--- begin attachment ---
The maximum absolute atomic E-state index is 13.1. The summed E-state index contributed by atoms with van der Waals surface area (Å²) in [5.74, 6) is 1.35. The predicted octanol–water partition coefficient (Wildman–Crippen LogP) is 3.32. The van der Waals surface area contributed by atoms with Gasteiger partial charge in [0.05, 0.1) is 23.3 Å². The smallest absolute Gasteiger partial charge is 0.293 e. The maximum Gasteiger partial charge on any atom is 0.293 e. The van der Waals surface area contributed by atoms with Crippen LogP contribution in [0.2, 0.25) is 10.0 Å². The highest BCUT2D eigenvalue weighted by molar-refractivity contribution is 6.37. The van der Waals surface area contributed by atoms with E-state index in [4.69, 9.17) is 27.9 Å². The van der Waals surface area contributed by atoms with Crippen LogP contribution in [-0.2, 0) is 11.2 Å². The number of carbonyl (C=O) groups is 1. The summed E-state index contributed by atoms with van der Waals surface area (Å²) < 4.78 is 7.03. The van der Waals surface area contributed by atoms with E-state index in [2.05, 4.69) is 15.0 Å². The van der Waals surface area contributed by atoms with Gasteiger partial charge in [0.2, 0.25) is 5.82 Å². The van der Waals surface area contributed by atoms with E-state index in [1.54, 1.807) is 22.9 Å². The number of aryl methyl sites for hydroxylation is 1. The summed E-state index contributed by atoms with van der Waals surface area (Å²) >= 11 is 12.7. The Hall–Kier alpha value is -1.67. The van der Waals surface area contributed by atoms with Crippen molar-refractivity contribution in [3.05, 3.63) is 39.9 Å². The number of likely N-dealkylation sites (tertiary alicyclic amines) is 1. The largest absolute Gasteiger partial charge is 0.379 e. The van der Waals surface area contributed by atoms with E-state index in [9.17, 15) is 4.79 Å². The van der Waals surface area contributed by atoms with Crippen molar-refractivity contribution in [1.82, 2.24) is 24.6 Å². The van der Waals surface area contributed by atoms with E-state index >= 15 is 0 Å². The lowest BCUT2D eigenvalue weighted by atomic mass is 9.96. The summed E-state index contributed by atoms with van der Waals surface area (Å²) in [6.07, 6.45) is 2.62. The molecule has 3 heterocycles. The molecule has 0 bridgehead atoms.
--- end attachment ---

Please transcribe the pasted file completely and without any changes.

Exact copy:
The maximum absolute atomic E-state index is 13.1. The summed E-state index contributed by atoms with van der Waals surface area (Å²) in [5.74, 6) is 1.35. The predicted octanol–water partition coefficient (Wildman–Crippen LogP) is 3.32. The van der Waals surface area contributed by atoms with Gasteiger partial charge in [0.05, 0.1) is 23.3 Å². The smallest absolute Gasteiger partial charge is 0.293 e. The maximum Gasteiger partial charge on any atom is 0.293 e. The van der Waals surface area contributed by atoms with Crippen LogP contribution in [0.2, 0.25) is 10.0 Å². The highest BCUT2D eigenvalue weighted by molar-refractivity contribution is 6.37. The van der Waals surface area contributed by atoms with E-state index in [4.69, 9.17) is 27.9 Å². The van der Waals surface area contributed by atoms with Crippen LogP contribution in [-0.2, 0) is 11.2 Å². The number of carbonyl (C=O) groups is 1. The summed E-state index contributed by atoms with van der Waals surface area (Å²) < 4.78 is 7.03. The van der Waals surface area contributed by atoms with E-state index in [2.05, 4.69) is 15.0 Å². The van der Waals surface area contributed by atoms with Gasteiger partial charge in [0.2, 0.25) is 5.82 Å². The van der Waals surface area contributed by atoms with E-state index in [1.54, 1.807) is 22.9 Å². The number of aryl methyl sites for hydroxylation is 1. The summed E-state index contributed by atoms with van der Waals surface area (Å²) >= 11 is 12.7. The Hall–Kier alpha value is -1.67. The van der Waals surface area contributed by atoms with Crippen molar-refractivity contribution in [3.05, 3.63) is 39.9 Å². The number of likely N-dealkylation sites (tertiary alicyclic amines) is 1. The largest absolute Gasteiger partial charge is 0.379 e. The van der Waals surface area contributed by atoms with E-state index in [9.17, 15) is 4.79 Å². The van der Waals surface area contributed by atoms with Crippen molar-refractivity contribution in [1.82, 2.24) is 24.6 Å². The van der Waals surface area contributed by atoms with E-state index >= 15 is 0 Å². The lowest BCUT2D eigenvalue weighted by atomic mass is 9.96. The summed E-state index contributed by atoms with van der Waals surface area (Å²) in [6.07, 6.45) is 2.62. The molecule has 3 heterocycles. The molecule has 0 bridgehead atoms.